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  4.  – Pancreatic cancer deaths might be on the rise

Pancreatic cancer deaths might be on the rise


According to figures from the American Cancer Society released in January 2016, pancreatic cancer is predicted to soon become the third-leading cause of cancer-related deaths in Oregon and around the country. The nationwide health organization predicts that the disease will have claimed the lives of 41,780 Americans by the end of the year. Only lung cancer and colon cancer cause more cancer-related deaths in the United States.

The news regarding pancreatic cancer survivability is almost as sobering. While survival rates have improved slightly to 8 percent, the disease still has the lowest one of any major cancer. Breast cancer survivability has improved noticeably in recent years thanks to more thorough screening and new treatment options, and the president of the Pancreatic Cancer Action Center has called for a similar effort to combat pancreatic cancer.

By 2020, pancreatic cancer is expected to claim more lives than colon cancer in the United States, and most experts agree that a coordinated approach is called for to combat the disease with more effective treatment and screening methods. As with most other forms of cancer, survivability rates for pancreatic cancer increase sharply when the disease is detected in its early stages. The Pancreatic Cancer Action Network believes that a concerted effort could double survival rates within five years.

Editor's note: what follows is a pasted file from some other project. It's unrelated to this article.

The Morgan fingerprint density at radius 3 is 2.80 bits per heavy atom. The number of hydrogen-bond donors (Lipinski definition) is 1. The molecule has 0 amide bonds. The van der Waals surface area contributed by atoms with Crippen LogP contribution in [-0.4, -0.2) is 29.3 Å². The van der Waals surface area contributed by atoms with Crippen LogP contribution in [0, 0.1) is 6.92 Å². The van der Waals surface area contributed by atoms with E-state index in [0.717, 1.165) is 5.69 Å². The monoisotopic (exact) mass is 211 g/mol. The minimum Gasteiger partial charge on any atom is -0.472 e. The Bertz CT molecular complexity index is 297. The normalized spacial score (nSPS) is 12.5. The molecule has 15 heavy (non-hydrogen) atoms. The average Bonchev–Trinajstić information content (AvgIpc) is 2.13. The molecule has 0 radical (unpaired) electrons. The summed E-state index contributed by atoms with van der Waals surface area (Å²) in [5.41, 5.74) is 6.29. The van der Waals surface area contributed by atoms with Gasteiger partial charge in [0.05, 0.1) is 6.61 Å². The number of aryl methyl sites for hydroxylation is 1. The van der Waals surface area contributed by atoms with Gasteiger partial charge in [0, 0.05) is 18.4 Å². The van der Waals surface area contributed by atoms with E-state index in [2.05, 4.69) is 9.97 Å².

A delayed or incorrect cancer diagnosis can have catastrophic consequences, and those who have been harmed due to this kind of medical mistake may seek civil remedies. However, the defendants in medical malpractice cases generally have ample resources and capable legal representation, and attorneys may perform thorough due diligence before initiating litigation based upon a failure to diagnose cancer. Attorneys could consult with experts to determine whether or not the treatment provided to their clients met accepted medical standards, and they may gather treatment and survivability data to establish that earlier detection would have likely led to a far more favorable outcome.